The Davidic line of succession continued until 606 B.C., when King Zedekiah, one of the royal line of David, was overthrown by the Babylonish king, Nebuchadnezzar, and taken captive with the people into Babylon. Jerusalem, the capital city of Israel where the king was enthroned, was destroyed. In this connection, the Prophet Ezekiel, who had already been taken to Babylon, wrote this significant prophecy: “Thus saith the Lord God, Remove the diadem, and take off the crown: this shall not be … until he come whose right it is; and I will give it him.” (Ezek. 21:26,27) Even though David and many of his successors in his line were dead, and even though his current successor was defeated and going into captivity, God assured the prophet that the house of David was not dead. Kingship would be held in suspension until he came whose right it was, at which time God would surely give the crown to him.

Who was this person who had the right to David’s throne? The answer is given to us in the words of the angel, who told Mary, “Thou shalt conceive in thy womb, and bring forth a son, and shalt call his name Jesus. He shall be great, and shall be called the Son of the Highest: and the Lord God shall give unto him the throne of his father David. And he shall reign over the house of Jacob forever, and of his kingdom there shall be no end.” (Luke 1:31-33) Jesus is the one “whose right it is.” The promise that Judah, David’s royal line, would be forever had nothing to do with David’s natural descendents, nor, for that matter, with David himself. It was a promise which saw its fulfillment in Jesus, the Son of God—the true heir to the throne of David.

Isaiah spoke prophetically of Jesus in these words: “Unto us a child is born, unto us a son is given: and the government shall be upon his shoulder: and his name shall be called Wonderful Counselor, The Mighty God, The Everlasting Father, The Prince of Peace. Of the increase of his government and peace there shall be no end, upon the throne of David, and upon his kingdom to order it, and to establish it with judgment and with justice from henceforth even forever. The zeal of the Lord of Hosts will perform this.” (Isa. 9:6,7) This will be the great work during the reign of Christ.

The Bible gives us many thrilling promises in connection with the reign of him, whose right it is. In Isaiah’s prophecy we read how there will be no end to the increase of his peace! Micah said, “They shall sit every man under his vine and under his fig tree, and none shall make them afraid.” (Mic. 4:4) The fulfillment of these, and many other promises, are associated with the reestablishment of the throne of David, first in Israel, then over the entire earth.

When the disciples asked their Master for information which would enable them to be aware of the sign that it was the time for Jesus’ second presence, he told them, “Jerusalem shall be trodden down of the Gentiles until the times of the Gentiles be fulfilled.” If ‘Jerusalem’ is no longer ‘trodden down’ (controlled by) the Gentiles, then we know the times of the Gentiles are over. Note that Jesus did not say, ‘when the kingdom is established’, or ‘when every man will dwell under his own vine and fig tree’. He did not say, ‘after the resurrection of those who are to be the earthly representatives of the kingdom’ nor ‘when the blessings of peace and joy fill the earth’!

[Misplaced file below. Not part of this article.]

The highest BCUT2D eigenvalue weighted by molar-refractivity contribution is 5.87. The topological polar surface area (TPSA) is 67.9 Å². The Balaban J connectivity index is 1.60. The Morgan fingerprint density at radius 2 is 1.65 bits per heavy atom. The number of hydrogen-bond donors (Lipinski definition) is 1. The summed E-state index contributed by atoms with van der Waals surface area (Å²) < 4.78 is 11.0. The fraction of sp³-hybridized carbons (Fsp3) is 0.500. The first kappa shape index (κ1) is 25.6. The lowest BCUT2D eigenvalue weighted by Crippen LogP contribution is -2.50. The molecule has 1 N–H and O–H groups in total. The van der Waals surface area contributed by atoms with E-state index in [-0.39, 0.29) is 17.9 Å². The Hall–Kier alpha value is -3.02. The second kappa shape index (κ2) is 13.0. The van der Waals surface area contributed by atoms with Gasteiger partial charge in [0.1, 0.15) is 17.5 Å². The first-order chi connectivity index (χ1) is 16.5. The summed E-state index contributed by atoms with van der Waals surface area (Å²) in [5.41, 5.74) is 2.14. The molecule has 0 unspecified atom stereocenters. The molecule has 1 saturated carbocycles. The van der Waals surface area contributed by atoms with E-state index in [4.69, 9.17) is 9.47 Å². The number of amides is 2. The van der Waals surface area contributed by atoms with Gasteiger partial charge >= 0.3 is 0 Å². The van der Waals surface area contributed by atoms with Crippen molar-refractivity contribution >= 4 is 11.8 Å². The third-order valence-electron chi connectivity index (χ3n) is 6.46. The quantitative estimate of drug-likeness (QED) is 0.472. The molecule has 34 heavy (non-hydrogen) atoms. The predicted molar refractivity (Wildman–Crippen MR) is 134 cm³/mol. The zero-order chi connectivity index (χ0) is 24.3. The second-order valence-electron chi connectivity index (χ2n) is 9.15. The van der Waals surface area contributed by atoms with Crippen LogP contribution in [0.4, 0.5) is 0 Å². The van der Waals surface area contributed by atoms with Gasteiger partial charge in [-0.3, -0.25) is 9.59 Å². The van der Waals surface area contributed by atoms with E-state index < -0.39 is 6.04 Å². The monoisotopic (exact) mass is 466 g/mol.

In 606 B.C., when Zedekiah was overthrown and taken captive to Babylon, the nation of Israel lost its independence. Although, seventy years later, King Cyrus allowed any who desired to return to their land, from a national perspective the nation never regained its independence. They continued to be subject to Babylon as long as it was a world power. Then they were subject to Medo-Persia, to Greece, and—in the days of Jesus when he uttered the prophecy in Luke—to Rome.

The use of the word ‘Jerusalem’ refers to the government of Israel. Even today we commonly refer to a government by naming its capital. If one asks what the thinking is in Paris, for instance, we expect to discover the thinking of the leaders of the French government. If we were to say that Paris is under the control of another government, it would generally mean that the entire nation of France was in subjection. This is the thought of our Lord’s prophecy. The whole Jewish political arrangement was trodden down. No one in Israel had any liberty. They all paid taxes to Rome. This was the treading down of Israel by a foreign nation. Jesus said it would continue until the times of the Gentiles were fulfilled.

Another picture of this is given to us in the Book of Daniel. The prophet interpreted a dream of Nebuchadnezzar in which that king is likened to a tree which had been cut down and banded about for “seven times.” (Dan. 4:10-16) A prophetic ‘time’ is a period of 360 days. One prophetic ‘day’ often equals one literal year. Daniel’s prophecy of seventy weeks, with Messiah cut off in the middle of the seventieth week (chapter 9, verses 25-27) illustrates a prophecy which can only be understood if a conversion is made between prophetic time (one prophetic week equals seven prophetic days) and literal time (seven prophetic days equal seven literal years). Thus “seven times” means seven times 360, or 2,520. The dream of Nebuchadnezzar actually became a reality. He was “cut down” for seven literal years. But in this experience he pictured what happened to Israel. As a nation they were “trodden down” for 7 [years] multiplied by 360 [years], equals 2,520 years.